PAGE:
**Tl;dr:** authentic opportunities for kids to pay attention to detail in ways that actually matter via Estimation 180.

**Let’s rewind almost two years.** I’m student teaching, getting close to certification, already landed my first full-time job. I’m also delving into the MathTwitterBlogosphere for the first time. I stumble across these things called the “Standards for Mathematical Practice“. Well, I had barely read the other standards (you know, the ones about the slope of the function and why that stuff is congruent to those things and etc). I read them, and my first thought was along the lines of “these sound cool”.

Fast forward six months. A few weeks into my first year teaching, I feel like I have a better grasp of what they mean. I’m looking for chances to engage in modeling, picking tasks to provide opportunities to see structure. But I’m stuck in the Stone Age of Attend to Precision. I was convinced it meant little more than “and don’t forget to write your units!”

Fast forward another year. Now I see Attend to Precision everywhere. Everywhere. It’s what mathematicians do. It’s what non-mathematicians do wrong and get in trouble with their boss for. And I’m thinking every day about how I can create meaningful opportunities for my students to Attend to Precision (yes, I’m going to capitalize it, probably forever).

**Anyway,** I traded number talks for Estimation 180 a few weeks ago. I was losing engagement, winter was coming, and we needed a change to the routine. Right now we’re diving into this sequence of estimation tasks:

**So let’s flashback again.** December-ish. Systems of equations. Something about Betsy buying tulips and roses and the tulips cost $3 and the roses cost $2 and she bought 30 flowers and spent $81 and for some reason she doesn’t know how many roses she bought. Help Betsy out.

And little Johnny says “oh! 9!”.

And of course I say “9 *what*? How is Betsy supposed to know what she has 9 of?” in my best funny voice.

I really said that. Seems stupid now. The question was asking about roses. Anyone could have said 9.And who cares about Betsy’s roses anyway?

**Ok, back to this week.** I throw up the first estimation task, the one with the pennies. Kids think, kids discuss, I pick a few popsicle sticks. Kid says “102”. And the whole class kindof chuckles quietly. “102 *what*? And this time, I really meant it. It mattered. Kids had discussed the task, they wanted to know the answer, and there was *tension* over the difference between pennies and dollars.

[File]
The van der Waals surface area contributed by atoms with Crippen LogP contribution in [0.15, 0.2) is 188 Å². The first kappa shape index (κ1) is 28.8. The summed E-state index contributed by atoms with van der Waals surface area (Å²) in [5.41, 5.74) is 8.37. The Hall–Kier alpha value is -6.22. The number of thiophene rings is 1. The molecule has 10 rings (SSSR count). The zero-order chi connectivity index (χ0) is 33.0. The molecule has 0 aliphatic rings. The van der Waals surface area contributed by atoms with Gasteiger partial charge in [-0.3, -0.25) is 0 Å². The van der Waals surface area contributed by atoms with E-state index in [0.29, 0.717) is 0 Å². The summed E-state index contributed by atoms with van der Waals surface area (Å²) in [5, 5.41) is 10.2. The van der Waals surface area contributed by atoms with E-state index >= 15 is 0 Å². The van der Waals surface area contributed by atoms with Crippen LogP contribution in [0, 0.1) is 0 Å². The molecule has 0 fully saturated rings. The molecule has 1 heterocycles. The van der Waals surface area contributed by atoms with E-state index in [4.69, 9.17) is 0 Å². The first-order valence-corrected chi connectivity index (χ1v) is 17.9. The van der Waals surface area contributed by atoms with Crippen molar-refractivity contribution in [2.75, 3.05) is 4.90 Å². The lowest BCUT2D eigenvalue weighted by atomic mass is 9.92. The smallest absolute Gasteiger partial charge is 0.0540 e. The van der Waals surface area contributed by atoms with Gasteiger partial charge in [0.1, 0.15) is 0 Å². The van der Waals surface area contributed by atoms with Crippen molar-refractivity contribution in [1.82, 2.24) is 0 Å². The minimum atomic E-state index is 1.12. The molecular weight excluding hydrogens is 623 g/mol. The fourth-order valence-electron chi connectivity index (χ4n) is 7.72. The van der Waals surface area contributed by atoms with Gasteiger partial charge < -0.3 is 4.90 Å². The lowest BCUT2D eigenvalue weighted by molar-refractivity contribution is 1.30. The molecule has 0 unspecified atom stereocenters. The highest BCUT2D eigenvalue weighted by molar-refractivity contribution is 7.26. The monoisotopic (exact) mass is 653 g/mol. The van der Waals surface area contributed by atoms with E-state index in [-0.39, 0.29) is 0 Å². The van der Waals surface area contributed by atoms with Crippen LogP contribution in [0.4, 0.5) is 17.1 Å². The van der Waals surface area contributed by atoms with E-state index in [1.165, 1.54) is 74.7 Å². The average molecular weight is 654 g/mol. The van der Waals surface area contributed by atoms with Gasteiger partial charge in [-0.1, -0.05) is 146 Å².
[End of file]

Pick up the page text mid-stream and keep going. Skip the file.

I actually debated this leading into the task. Do I make sure they understand what is meant by value? Do I give them an example or non-example? Or do I just casually throw it at them? This is the central question, for me, both of this task and teaching tasks in general – how much is too much? In this case, nothing was just fine. A bunch of kids were thinking in terms of pennies instead of dollars, but that was fine — they worked it out in the discussion. And the next day they got another chance to try with nickels. Tomorrow, dimes. Thursday, quarters.

Next, the numbers all work out really well (spoiler alert). The pennies are worth $0.50, the nickels are worth $2.00, the dimes are worth $5.00, and the quarters are worth $10.00. No weird numbers here. And that reflects the world — we tend not to package things in groups of 73 when we can avoid it. More importantly, it provides opportunities for kids to Attend to Precision again. They notice that the pennies work out to a nice even number, then they use that to refine their estimate for the nickels. Or they don’t notice — and that’s fine, they realize when all of their peers’ guesses for nickels are $1.50, $2.00 and $3.00 that some estimates are more logical than others. And they *want* to get the answer right. It means something to them. I’m not really sure why it does, but it does. And Andrew Stadel put together a whole slate of great money estimation challenges, with a variety of structure. Check them out!

Anyway, this, for me, is Attend to Precision. Give students a reason, a reason they care about, to pay attention to detail and communicate precisely. And this week, I feel good about making some small strides in that direction.

AndrewGood read! One idea I always battle with in our financial literacy unit is how precisely the students need to be learning to count money (specifically coins.) When getting $0.94 back, after not craftily giving an extra $0.06 in the initial payment, it is my assumption that most adults would do a quick sweep of the coins in their hand and make an estimate of whether the change is correct or not. For instance if you got two nickels back you might say something to the cashier, but not everyone would give $0.92 a second look.

I am going to be using these estimation challenges during our financial literacy unit! Thanks for the heads up!

dkane47Post authorThanks Andrew! Financial literacy is interesting … it’s not something my school does in a very deliberate way. Definitely creates more of a need for precision than most math curriculum.